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Untitled

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Some populations of the mountain weasel are subject to extreme fluctuations, apparently depending on food conditions. Mass mortality may occur due to unknown diseases and fires.

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Sherrill, E. 2002. "Mustela altaica" (On-line), Animal Diversity Web. Accessed April 27, 2013 at http://animaldiversity.ummz.umich.edu/site/accounts/information/Mustela_altaica.html
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Behavior

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Communication has not been described for this species. However, as mustelids go, communication typically involves a variety of forms. Vocalizations are made when animals are threatened. Tactile communication occurs between rival males, between mates, and between a mother and her offspring. Chemical communication occurs in all of the stinky mustelids. There is probably also some visual communication, as these animals do have fairly good vision.

Communication Channels: visual ; tactile ; acoustic ; chemical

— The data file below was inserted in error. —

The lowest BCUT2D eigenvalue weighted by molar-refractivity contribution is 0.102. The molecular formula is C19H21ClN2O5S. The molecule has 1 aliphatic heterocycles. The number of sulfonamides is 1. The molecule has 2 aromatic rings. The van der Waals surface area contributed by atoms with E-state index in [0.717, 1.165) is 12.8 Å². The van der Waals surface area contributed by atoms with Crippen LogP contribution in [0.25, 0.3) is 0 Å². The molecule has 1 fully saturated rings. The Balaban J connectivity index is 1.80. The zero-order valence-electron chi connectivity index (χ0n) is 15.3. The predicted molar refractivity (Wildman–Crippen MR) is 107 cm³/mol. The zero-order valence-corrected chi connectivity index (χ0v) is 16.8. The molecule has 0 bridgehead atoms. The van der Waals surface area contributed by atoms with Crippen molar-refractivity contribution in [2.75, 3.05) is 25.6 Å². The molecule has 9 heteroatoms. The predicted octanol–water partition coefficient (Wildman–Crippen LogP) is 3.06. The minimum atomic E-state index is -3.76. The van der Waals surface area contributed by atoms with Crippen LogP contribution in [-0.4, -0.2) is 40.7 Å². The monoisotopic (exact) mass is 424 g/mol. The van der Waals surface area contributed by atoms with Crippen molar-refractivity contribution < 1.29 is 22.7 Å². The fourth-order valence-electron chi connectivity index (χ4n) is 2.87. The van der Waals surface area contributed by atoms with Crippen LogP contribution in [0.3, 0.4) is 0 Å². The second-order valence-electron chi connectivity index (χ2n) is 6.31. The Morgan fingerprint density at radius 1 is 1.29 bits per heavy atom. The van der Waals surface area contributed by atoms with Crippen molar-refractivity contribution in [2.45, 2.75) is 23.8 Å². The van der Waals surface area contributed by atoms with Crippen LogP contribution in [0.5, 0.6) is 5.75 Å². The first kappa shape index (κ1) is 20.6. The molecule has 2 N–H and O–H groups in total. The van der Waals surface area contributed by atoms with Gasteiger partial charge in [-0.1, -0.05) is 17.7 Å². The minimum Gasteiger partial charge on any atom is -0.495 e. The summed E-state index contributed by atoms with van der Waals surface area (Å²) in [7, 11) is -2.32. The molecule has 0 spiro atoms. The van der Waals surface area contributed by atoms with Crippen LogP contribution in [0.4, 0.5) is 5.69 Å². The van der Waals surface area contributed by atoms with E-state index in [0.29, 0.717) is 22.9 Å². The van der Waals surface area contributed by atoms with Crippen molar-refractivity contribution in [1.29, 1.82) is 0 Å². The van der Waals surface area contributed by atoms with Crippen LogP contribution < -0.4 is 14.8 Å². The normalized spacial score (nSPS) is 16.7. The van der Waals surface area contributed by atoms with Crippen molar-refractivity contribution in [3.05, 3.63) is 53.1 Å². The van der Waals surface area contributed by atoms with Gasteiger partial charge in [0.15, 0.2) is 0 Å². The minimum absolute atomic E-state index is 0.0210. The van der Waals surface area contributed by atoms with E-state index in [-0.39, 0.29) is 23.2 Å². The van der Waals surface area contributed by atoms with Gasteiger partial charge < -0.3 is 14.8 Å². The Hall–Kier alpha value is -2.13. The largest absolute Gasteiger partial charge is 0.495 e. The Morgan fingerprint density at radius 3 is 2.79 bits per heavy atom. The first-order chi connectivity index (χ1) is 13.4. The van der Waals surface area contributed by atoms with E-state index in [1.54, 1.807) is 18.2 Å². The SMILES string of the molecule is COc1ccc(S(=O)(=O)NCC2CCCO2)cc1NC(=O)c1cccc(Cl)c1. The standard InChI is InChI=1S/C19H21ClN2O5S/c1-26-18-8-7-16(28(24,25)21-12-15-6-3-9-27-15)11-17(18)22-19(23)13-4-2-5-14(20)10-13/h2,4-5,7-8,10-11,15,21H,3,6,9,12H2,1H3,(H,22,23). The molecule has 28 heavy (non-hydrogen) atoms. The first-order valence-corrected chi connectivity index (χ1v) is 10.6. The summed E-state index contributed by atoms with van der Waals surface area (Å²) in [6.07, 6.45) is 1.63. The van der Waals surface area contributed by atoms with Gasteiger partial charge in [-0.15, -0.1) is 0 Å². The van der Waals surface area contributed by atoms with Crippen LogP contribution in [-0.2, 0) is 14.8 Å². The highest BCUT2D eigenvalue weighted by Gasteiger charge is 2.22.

Perception Channels: visual ; tactile ; acoustic ; chemical

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Conservation Status

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With several known subspecies, and a very broad range, these animals are not currently a conservation concern.

US Federal List: no special status

CITES: no special status

IUCN Red List of Threatened Species: near threatened

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Sherrill, E. 2002. "Mustela altaica" (On-line), Animal Diversity Web. Accessed April 27, 2013 at http://animaldiversity.ummz.umich.edu/site/accounts/information/Mustela_altaica.html
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Benefits

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This species may occasionally attack domestic fowl when found near human habitation.

Negative Impacts: crop pest

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Sherrill, E. 2002. "Mustela altaica" (On-line), Animal Diversity Web. Accessed April 27, 2013 at http://animaldiversity.ummz.umich.edu/site/accounts/information/Mustela_altaica.html